Large ice deposits found on planet nearest the sun: Nasa
Published on Nov 30, 2012 6:01 AM
WASHINGTON (AFP) - Scientists on Thursday announced new evidence that Mercury, the planet orbiting nearest the Sun, hosts massive caches of ice and revealed new information on how water reached our solar system's inner planets.
"The new data indicate the water ice in Mercury's polar regions, if spread over an area the size of Washington, DC, would be more than3.2km thick," said Mr David Lawrence, a researcher participating with NASA's mission to study Mercury.
Though much of Mercury is boiling hot, its axis of rotation is nearly parallel to the Sun - which means the poles of the planet are never hit by the Sun's heating rays.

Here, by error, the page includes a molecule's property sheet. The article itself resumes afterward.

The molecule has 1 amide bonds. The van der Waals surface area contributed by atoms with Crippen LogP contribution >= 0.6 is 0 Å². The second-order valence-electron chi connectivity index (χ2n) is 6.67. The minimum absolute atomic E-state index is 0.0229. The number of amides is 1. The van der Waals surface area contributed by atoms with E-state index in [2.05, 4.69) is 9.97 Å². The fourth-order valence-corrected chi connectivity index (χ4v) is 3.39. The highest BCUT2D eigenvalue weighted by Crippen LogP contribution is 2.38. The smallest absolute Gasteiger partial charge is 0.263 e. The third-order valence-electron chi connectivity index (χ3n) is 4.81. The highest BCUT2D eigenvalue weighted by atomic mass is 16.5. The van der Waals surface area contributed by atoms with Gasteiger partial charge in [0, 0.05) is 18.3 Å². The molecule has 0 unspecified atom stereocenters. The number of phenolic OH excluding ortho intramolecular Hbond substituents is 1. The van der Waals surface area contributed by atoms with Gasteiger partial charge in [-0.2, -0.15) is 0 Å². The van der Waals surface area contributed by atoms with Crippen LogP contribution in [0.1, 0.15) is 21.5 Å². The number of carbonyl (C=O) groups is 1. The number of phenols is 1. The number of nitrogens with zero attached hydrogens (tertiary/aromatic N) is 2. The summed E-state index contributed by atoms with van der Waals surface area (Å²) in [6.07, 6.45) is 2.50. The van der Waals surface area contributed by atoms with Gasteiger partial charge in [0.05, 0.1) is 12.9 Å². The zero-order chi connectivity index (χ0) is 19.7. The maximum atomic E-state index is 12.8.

Scientists have long hypothesized these shadowy poles could harbor frozen water and other interesting materials. In 1991, that theory got a boost when a powerful telescope in Puerto Rico detected "radar-bright patches" at the poles, often in spots where a previous mission in the 1970s had found large impact craters.
To continue reading, log in if you are a subscriber
Enjoy 2 weeks of unlimited digital access to The Straits Times. Get your free access now!